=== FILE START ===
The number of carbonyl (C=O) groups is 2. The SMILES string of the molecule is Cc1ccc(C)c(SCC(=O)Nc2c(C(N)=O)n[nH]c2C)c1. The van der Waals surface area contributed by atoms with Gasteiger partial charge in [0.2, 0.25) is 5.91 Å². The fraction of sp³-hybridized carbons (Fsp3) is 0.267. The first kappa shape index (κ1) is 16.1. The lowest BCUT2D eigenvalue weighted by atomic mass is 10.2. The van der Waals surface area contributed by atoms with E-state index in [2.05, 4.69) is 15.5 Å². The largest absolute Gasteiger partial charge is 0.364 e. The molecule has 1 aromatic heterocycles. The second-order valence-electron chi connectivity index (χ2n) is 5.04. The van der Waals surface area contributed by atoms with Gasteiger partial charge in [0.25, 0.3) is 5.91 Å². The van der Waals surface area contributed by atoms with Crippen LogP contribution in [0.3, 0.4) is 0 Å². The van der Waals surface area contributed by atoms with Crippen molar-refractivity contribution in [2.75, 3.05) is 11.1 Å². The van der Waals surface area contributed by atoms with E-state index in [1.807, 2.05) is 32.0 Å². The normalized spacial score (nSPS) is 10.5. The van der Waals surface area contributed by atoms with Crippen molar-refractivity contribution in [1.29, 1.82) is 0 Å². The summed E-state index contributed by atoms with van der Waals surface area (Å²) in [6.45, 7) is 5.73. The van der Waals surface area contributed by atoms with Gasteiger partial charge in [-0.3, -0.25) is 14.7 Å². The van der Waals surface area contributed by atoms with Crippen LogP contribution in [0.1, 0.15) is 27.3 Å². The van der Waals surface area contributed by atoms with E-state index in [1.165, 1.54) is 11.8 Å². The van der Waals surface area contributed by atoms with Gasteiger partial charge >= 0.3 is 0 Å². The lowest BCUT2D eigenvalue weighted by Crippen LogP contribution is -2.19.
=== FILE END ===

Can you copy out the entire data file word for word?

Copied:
The number of carbonyl (C=O) groups is 2. The SMILES string of the molecule is Cc1ccc(C)c(SCC(=O)Nc2c(C(N)=O)n[nH]c2C)c1. The van der Waals surface area contributed by atoms with Gasteiger partial charge in [0.2, 0.25) is 5.91 Å². The fraction of sp³-hybridized carbons (Fsp3) is 0.267. The first kappa shape index (κ1) is 16.1. The lowest BCUT2D eigenvalue weighted by atomic mass is 10.2. The van der Waals surface area contributed by atoms with E-state index in [2.05, 4.69) is 15.5 Å². The largest absolute Gasteiger partial charge is 0.364 e. The molecule has 1 aromatic heterocycles. The second-order valence-electron chi connectivity index (χ2n) is 5.04. The van der Waals surface area contributed by atoms with Gasteiger partial charge in [0.25, 0.3) is 5.91 Å². The van der Waals surface area contributed by atoms with Crippen LogP contribution in [0.3, 0.4) is 0 Å². The van der Waals surface area contributed by atoms with Crippen molar-refractivity contribution in [2.75, 3.05) is 11.1 Å². The van der Waals surface area contributed by atoms with E-state index in [1.807, 2.05) is 32.0 Å². The normalized spacial score (nSPS) is 10.5. The van der Waals surface area contributed by atoms with Crippen molar-refractivity contribution in [1.29, 1.82) is 0 Å². The summed E-state index contributed by atoms with van der Waals surface area (Å²) in [6.45, 7) is 5.73. The van der Waals surface area contributed by atoms with Gasteiger partial charge in [-0.3, -0.25) is 14.7 Å². The van der Waals surface area contributed by atoms with Crippen LogP contribution in [0.1, 0.15) is 27.3 Å². The van der Waals surface area contributed by atoms with E-state index in [1.165, 1.54) is 11.8 Å². The van der Waals surface area contributed by atoms with Gasteiger partial charge >= 0.3 is 0 Å². The lowest BCUT2D eigenvalue weighted by Crippen LogP contribution is -2.19.